Monthly Archives: October 2010

Little Miss Perfect

Today my mother dared to call me “Little Miss Perfect.” She said “things are only good the way you see them or say them.” How much of this is true? Well, maybe a lot. I do have a blog, you know?

The truth is that we all have an opinion and we always want to be right. That’s why we argue right? To get our point across the table. We can only hope that when we are truly wrong, we can humbly accept the fact and move on- but do we? Just ask a Republican.


It's good because I said so!


I started this blog so I can prove that two women can have a normal family. Furthermore, that our relationship can make it through college. We will have to deal with Graduate / Professional school choices soon enough too. But who am I convincing? There were 5 suicides just in the past few weeks due to bullying against homosexuals! Something just doesn’t sound right about this. My Public Opinion classmate, Chris, told me the other day that people should stop whining about government and get out of their couch and do something about it. And he’s right- as I write this from my very own couch.

So maybe it’s time I do something about it, the problem is that I have no idea what to do. There’s always that one other thing I need to do first. Is this the same for everyone? Maybe it’s time for some restructuring. Little Miss Perfect needs to start working towards some actual perfection…

Define Obvious: The Problem With Making Everything Business-Related

As a person who is in a stable same-sex relationship, I have never been curious to know what was life like in the 1960’s and 1970’s. As a student, I am a little curious.

As a student, I want to learn. I strongly believe that every little thing I learn will somehow help me in the future- even if it may not seem like it at first. When I go to class, I am eager to find people like me- people willing and wanting to engage in a discussion about the current mistrust of the US by its European allies or the California budget crisis. I would even settle for anything other topic as long as it’s not Justin Bieber or Lindsay Lohan related. However this is hardly the case.

Most of the people I have met so far seem to be more interested in their time off, college parties and anything that doesn’t include a textbook. And I’m not talking about what they’d want to do in their actual time off but what they’d rather be doing at all times. These people can hardly be called students. And that’s just the thing, they aren’t.

In a suffering economy where necessary things are way above reach of the minimum-wage earner, a Bachelor’s degree is no longer for those aspiring to immerse themselves in a world of academia, but rather for those who want a shot at a decent life (given the general consensus that a Bachelor’s degree equals a higher-paying job). But if most of the people in a classroom are only interested in passing with the minimum amount of work, how would this affect what education stands for? Not for learning but a business game where you try to maximize your output (a higher-paying job) while minimizing your input (read little if at all, work less, etc.)? But more importantly, how does this affect those who are actually trying to learn?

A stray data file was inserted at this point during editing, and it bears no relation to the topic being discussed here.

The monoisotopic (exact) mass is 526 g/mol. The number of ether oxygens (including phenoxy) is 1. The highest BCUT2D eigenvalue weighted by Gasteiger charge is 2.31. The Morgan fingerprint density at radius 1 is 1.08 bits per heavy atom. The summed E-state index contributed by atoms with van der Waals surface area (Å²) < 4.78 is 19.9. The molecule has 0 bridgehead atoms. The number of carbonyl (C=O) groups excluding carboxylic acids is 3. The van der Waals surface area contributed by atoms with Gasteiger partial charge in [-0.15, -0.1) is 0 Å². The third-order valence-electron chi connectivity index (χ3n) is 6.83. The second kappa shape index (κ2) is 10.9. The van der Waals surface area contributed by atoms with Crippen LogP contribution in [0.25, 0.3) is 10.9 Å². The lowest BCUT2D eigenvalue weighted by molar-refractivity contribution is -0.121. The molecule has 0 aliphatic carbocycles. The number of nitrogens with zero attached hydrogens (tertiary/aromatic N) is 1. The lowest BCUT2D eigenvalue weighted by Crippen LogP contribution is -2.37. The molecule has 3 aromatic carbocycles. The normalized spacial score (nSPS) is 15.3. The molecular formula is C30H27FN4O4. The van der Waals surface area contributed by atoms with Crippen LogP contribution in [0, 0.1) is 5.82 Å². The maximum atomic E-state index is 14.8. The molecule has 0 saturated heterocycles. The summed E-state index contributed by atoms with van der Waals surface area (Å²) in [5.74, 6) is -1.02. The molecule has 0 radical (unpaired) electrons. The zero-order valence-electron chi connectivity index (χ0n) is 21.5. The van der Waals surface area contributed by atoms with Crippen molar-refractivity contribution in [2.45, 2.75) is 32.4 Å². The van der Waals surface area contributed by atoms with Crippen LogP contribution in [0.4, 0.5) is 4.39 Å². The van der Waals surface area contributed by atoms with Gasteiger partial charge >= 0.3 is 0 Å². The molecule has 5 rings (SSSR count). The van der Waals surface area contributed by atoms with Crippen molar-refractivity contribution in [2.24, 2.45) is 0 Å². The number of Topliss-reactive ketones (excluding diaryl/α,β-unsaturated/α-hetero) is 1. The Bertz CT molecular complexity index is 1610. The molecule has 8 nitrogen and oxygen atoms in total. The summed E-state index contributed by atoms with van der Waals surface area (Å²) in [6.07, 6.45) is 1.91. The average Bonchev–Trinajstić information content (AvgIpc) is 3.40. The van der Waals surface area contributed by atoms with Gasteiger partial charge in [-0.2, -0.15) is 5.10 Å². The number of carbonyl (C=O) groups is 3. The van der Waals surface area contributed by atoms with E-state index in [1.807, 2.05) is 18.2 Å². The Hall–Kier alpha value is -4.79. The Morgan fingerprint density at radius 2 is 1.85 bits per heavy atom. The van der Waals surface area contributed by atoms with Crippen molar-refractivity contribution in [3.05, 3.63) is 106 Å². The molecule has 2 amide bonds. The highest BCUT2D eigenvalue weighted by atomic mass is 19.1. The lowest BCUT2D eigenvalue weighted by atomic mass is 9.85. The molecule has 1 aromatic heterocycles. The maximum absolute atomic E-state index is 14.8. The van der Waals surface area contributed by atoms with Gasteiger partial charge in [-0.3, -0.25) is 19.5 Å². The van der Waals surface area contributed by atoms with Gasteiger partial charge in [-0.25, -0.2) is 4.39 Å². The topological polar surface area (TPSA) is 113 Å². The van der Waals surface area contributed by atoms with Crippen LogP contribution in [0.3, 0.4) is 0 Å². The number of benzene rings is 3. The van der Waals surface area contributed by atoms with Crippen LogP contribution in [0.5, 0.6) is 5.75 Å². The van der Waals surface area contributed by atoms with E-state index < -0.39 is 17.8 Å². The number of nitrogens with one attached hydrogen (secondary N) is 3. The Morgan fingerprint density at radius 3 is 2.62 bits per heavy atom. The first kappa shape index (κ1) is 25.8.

I give the last question a bigger emphasis because if at least some people are doing the work, it’s better than no people doing the work. For me the answer was obvious. I’ve had classes where the professors constantly tried to pacify the students by assuring them that the material isn’t too complicated and that they shouldn’t worry too much about it. This made me worry. I got confused. I didn’t understand why my classmates were so freaked out. It made me freak out. Being in this environment made me lose confidence of my own academic skills. I was becoming average.

I am not, by any means, trying to put blame on anyone for my academic performance. I am saying that a classroom mostly full of people worried about a test that is supposed to measure what the people in the classroom should already know, will have an effect on the little percentage of people who weren’t worried at first. This is not an ideal classroom environment. This environment should rather show a room mostly full of confident people. People who will soon be the ones taking over the majority of the US population. I gotta admit that I am not sure if I’d want any of the people in my class to be in charge of my civilian rights- at least not if their current major concern is who’s bringing the booze tonight.

Environment isn’t the only problem though. Here’s another scenario: I am currently considering Nuclear Terrorism as something I would like to do research on for my departmental honors thesis. I came up to my Foreign Policy professor the other day and asked him if he knew any other professor I could talk to about my research project (since he is a visiting professor and can’t commit to help me for a year). He gave me a name. I went back to where I was sitting and asked a classmate if she knew him. She said she didn’t. But another girl nearby who heard our conversation said she did. I asked her what she thought of him- hoping to gain some inside about what kind of material he presented, his lectures, and knowledge in the subject. Her answer? “You gotta do the work, if not, he’ll fail you.” My thoughts? It’s a class, of course you’ll fail if you don’t do the work. My actual answer? “Cool, thanks.”

I’d like to think that she’s the only one on campus who feels this way. Yet she isn’t. My fellow classmates are always looking for a way out. Always looking to minimize input- and they’re getting pretty damn good at it. Education shouldn’t be a business. We need educated people doing jobs that affect other people’s lives- not slackers barely passing with minimum knowledge.

%d bloggers like this: